Discolored Water, Reduced Pressure & Other Quality Issues

Discolored Water

If you experience discolored water from it may due to hydrant flushing, a water main break, valve exercising, nearby construction, or other use of a fire hydrant such as fire response, road construction, or street sweeping. When pipelines in the streets are disturbed mineral sediments may sometimes break loose and cause rust or dirty-looking water. The sediments are mineral deposits that naturally occur in water. 

To clear the discoloration, run the cold water tap for 30 to 60 minutes to clear the pipes. Flush the internal cold water plumbing lines until all faucets run clear, start at the lowest level of your home and work your way up to the highest level. (NOTE: Never run the hot water until the cold water looks clear. Running hot water can draw discolored water into your hot water heater, which could cause long-term damage to your system.) 

Reduced Pressure

The pressure at a particular location in essentially static and is based on the elevation, proximity to water tank, and proximity to a system pump. Depending on the tank levels and the system demand the pressure could vary between 5 and 10 psi, but the baseline pressure at a property fixed and cannot be increased. The pressure within the township varies from 40 psi to 120 psi depending on the location. If you street side pressure is over 80 psi, the plumbing code requires that pressure reducing valve (PRV) be installed to reduced the incoming pressure.

The loose sediment from hydrant flushing, water main breaks and construction can cause discolored water which can potentially clog and cause a reduced pressure in some plumbing equipment such as:

  • Whole house filters
  • Water softeners
  • PRV
  • Aerators on faucets  
  • Water meters

Beside clogged plumbing equipment, reduced pressure can also be caused by internal plumbing issues such as the following:

  • A failed PRV
  • A collapsed or broken shut off valve
  • Excessive water use at the property. See High Bill? Check for Leaks for more information
  • Frozen Pipes
  • Excessive calcium deposits on faucet aerators and shower heads

Air in Water 

Similar to discolored water, if you experience sporadic or a pulsating stream of white water from your fixtures when you first use them or "milky" water this is a result of air. This is usually caused by a small amount of air trapped in your plumbing lines and will resolve itself through normal water usage. This trapped air is caused by hydrant flushing, a water main break, valve exercising, nearby construction, or other use of a fire hydrant such as fire response, road construction, or street sweeping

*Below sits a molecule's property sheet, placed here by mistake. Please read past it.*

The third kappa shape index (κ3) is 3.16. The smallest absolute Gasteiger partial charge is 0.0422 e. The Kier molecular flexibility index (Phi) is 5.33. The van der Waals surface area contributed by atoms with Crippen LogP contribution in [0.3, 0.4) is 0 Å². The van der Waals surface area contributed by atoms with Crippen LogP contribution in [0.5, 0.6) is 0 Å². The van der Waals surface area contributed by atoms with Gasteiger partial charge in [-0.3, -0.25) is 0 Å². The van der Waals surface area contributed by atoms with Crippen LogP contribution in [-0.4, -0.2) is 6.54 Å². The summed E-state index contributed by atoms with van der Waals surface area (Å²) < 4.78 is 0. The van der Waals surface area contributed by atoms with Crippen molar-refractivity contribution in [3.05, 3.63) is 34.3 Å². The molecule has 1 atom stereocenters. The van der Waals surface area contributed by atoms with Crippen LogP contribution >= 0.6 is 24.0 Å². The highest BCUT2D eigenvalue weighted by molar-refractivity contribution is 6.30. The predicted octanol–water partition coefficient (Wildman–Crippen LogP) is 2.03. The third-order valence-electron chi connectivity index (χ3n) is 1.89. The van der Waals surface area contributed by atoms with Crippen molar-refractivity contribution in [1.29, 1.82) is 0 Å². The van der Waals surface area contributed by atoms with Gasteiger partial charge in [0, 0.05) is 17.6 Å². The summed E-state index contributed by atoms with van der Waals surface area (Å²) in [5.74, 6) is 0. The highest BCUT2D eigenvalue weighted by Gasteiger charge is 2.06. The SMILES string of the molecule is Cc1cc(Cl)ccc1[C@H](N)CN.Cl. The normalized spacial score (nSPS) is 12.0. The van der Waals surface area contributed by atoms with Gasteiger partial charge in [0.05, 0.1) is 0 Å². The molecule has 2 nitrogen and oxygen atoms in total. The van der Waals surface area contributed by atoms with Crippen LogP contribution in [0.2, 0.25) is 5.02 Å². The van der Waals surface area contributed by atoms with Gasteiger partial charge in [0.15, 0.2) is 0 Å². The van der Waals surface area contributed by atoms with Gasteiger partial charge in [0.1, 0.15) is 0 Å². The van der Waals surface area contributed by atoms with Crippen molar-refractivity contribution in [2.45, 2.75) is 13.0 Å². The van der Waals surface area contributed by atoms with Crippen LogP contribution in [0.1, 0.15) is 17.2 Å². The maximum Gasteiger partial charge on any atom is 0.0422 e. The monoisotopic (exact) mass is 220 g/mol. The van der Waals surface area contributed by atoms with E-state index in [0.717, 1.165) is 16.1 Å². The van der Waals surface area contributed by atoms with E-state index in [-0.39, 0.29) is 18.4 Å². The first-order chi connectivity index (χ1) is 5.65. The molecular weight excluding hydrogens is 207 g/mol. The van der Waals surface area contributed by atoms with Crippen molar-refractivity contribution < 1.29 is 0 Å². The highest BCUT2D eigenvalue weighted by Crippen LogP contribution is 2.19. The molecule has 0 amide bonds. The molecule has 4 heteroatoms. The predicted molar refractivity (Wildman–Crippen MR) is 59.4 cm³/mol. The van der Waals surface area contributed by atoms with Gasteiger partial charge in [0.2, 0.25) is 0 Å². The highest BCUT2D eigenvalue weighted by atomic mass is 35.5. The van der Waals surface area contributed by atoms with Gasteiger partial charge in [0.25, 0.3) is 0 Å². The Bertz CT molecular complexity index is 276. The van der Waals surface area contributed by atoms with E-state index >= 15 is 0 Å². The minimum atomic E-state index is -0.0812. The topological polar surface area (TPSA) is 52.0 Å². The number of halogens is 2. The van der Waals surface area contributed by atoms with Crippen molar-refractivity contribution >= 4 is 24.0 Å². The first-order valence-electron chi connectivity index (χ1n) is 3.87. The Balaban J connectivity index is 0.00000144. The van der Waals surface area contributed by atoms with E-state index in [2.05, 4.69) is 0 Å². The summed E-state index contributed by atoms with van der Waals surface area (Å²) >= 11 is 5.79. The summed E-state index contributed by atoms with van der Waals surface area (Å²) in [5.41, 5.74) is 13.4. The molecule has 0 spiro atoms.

Hard Water

Hardness in water is a measurement of the mineral content in the water, primarily calcium and magnesium. The well water sources in Livingston are considered above average in hardness. The average hardness of the well water is 14 grains per gallon (GPG). Hard water is a secondary criteria and drinking hard water is not a health concern. Hard water will result in mineral deposits in cookware, dishware, aerator fixtures, glassware and other appliances and plumbing elements. Rinse aid, booster detergents, and vinegar can be used in a dishwasher to reduce hard water deposits. Some consumers may elect to install a water softener at the property.

Taste & Odor 

The Township water is required to have chlorine added to the water. The chlorine level in the water varies depending on the proximity of a property to a well house, bulk purchase point, tank, or pumping station. Some taste and odor concerns are due this required chlorine.

Other things that can cause a change in the taste in water is season change. Certain wells are turned off and on during the season change and the purchased surface water from New Jersey American Water is from a reservoir which has seasonal temperature changes. Also if a consumer has recently changed medications, supplements, or diet they may perceive a change in taste in the water. Finally, if a consumer previously lived elsewhere the source water at the prior residence may have had different hardness and mineral content and so the consumer may perceive a different taste with Livingston's water.

Lastly certain fixtures at a property may produce odor when the water is first turned after not being used for a while. This can be the result of sewer gases trapped in the p-trap under the sink being released or if the sink has overflow drains. Pouring a small amount of bleach or vinegar down the drain periodically can help reduce these odors.


Livingston does not add fluoride to the water. New Jersey American Water and the East Orange Water Commission also do not add fluoride to the water. However, all water contains some naturally occurring fluoride.

Water Main Breaks

Water main breaks can result in many of the issues outlined above. If the water quality issues are associated with a water main break please consider the additional steps listed below:

  • Empty and clean your automatic ice makers and water chillers.
  • Service connections with a water softener/cartridge filters should be run through a regeneration cycle or other procedures recommended by the manufacturer. 
  • If pressure is still low at a certain faucet, take off the aerator and clear off sediment using water or vinegar.
  • Drain and refill your hot water heater if the temperature is set below 113 degrees Fahrenheit. 
  • Water reservoirs in tall buildings should be drained and refilled (as applicable).